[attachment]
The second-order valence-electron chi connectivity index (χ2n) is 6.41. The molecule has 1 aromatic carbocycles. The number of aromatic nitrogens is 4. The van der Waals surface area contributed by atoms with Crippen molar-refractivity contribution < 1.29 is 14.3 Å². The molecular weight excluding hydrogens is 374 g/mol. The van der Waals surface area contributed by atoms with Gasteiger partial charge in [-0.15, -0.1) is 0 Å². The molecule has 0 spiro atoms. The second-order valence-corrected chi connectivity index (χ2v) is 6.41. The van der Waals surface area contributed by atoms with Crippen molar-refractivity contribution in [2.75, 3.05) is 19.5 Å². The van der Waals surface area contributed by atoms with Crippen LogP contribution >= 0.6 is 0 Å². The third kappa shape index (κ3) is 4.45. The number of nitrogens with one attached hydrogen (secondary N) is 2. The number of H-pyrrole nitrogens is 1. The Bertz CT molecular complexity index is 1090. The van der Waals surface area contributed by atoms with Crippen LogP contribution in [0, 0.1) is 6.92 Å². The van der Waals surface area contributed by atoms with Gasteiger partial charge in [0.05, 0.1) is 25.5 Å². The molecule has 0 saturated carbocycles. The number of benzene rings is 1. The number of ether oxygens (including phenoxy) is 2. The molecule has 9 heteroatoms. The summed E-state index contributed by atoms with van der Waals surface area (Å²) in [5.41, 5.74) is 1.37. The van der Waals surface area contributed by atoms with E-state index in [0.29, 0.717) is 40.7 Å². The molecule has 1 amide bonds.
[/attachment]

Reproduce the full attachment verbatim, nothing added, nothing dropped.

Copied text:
The second-order valence-electron chi connectivity index (χ2n) is 6.41. The molecule has 1 aromatic carbocycles. The number of aromatic nitrogens is 4. The van der Waals surface area contributed by atoms with Crippen molar-refractivity contribution < 1.29 is 14.3 Å². The molecular weight excluding hydrogens is 374 g/mol. The van der Waals surface area contributed by atoms with Gasteiger partial charge in [-0.15, -0.1) is 0 Å². The molecule has 0 spiro atoms. The second-order valence-corrected chi connectivity index (χ2v) is 6.41. The van der Waals surface area contributed by atoms with Crippen molar-refractivity contribution in [2.75, 3.05) is 19.5 Å². The van der Waals surface area contributed by atoms with Crippen LogP contribution >= 0.6 is 0 Å². The third kappa shape index (κ3) is 4.45. The number of nitrogens with one attached hydrogen (secondary N) is 2. The number of H-pyrrole nitrogens is 1. The Bertz CT molecular complexity index is 1090. The van der Waals surface area contributed by atoms with Crippen LogP contribution in [0, 0.1) is 6.92 Å². The van der Waals surface area contributed by atoms with Gasteiger partial charge in [0.05, 0.1) is 25.5 Å². The molecule has 0 saturated carbocycles. The number of benzene rings is 1. The number of ether oxygens (including phenoxy) is 2. The molecule has 9 heteroatoms. The summed E-state index contributed by atoms with van der Waals surface area (Å²) in [5.41, 5.74) is 1.37. The van der Waals surface area contributed by atoms with E-state index in [0.29, 0.717) is 40.7 Å². The molecule has 1 amide bonds.